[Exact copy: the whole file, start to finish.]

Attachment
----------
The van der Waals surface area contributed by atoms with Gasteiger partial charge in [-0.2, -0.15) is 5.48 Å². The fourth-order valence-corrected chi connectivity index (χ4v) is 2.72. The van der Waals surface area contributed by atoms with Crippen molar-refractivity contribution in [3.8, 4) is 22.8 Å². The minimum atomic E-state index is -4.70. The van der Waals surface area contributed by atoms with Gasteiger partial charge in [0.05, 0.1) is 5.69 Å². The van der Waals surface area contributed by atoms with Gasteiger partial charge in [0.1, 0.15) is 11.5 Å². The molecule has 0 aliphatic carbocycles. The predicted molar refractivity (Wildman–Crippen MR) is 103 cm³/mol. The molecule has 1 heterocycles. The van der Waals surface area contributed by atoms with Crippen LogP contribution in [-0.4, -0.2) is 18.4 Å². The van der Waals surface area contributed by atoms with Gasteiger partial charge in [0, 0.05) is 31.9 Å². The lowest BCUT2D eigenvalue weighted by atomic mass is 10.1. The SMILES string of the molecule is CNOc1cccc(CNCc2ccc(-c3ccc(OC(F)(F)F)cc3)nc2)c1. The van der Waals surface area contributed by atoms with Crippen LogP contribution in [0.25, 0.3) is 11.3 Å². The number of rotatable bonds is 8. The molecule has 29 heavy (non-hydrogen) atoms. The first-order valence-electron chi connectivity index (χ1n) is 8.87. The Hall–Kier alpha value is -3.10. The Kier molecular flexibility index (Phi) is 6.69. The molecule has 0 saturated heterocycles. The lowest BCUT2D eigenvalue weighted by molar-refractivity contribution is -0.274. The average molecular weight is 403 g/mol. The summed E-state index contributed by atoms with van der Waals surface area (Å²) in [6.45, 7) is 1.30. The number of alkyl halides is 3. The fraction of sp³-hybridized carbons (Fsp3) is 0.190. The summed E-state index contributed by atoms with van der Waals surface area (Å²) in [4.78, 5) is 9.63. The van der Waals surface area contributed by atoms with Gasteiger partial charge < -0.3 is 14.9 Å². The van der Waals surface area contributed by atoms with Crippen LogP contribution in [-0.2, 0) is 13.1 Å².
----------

The van der Waals surface area contributed by atoms with Gasteiger partial charge in [-0.2, -0.15) is 5.48 Å². The fourth-order valence-corrected chi connectivity index (χ4v) is 2.72. The van der Waals surface area contributed by atoms with Crippen molar-refractivity contribution in [3.8, 4) is 22.8 Å². The minimum atomic E-state index is -4.70. The van der Waals surface area contributed by atoms with Gasteiger partial charge in [0.05, 0.1) is 5.69 Å². The van der Waals surface area contributed by atoms with Gasteiger partial charge in [0.1, 0.15) is 11.5 Å². The molecule has 0 aliphatic carbocycles. The predicted molar refractivity (Wildman–Crippen MR) is 103 cm³/mol. The molecule has 1 heterocycles. The van der Waals surface area contributed by atoms with Crippen LogP contribution in [-0.4, -0.2) is 18.4 Å². The van der Waals surface area contributed by atoms with Gasteiger partial charge in [0, 0.05) is 31.9 Å². The lowest BCUT2D eigenvalue weighted by atomic mass is 10.1. The SMILES string of the molecule is CNOc1cccc(CNCc2ccc(-c3ccc(OC(F)(F)F)cc3)nc2)c1. The van der Waals surface area contributed by atoms with Crippen LogP contribution in [0.25, 0.3) is 11.3 Å². The number of rotatable bonds is 8. The molecule has 29 heavy (non-hydrogen) atoms. The first-order valence-electron chi connectivity index (χ1n) is 8.87. The Hall–Kier alpha value is -3.10. The Kier molecular flexibility index (Phi) is 6.69. The molecule has 0 saturated heterocycles. The lowest BCUT2D eigenvalue weighted by molar-refractivity contribution is -0.274. The average molecular weight is 403 g/mol. The summed E-state index contributed by atoms with van der Waals surface area (Å²) in [6.45, 7) is 1.30. The number of alkyl halides is 3. The fraction of sp³-hybridized carbons (Fsp3) is 0.190. The summed E-state index contributed by atoms with van der Waals surface area (Å²) in [4.78, 5) is 9.63. The van der Waals surface area contributed by atoms with Gasteiger partial charge < -0.3 is 14.9 Å². The van der Waals surface area contributed by atoms with Crippen LogP contribution in [-0.2, 0) is 13.1 Å².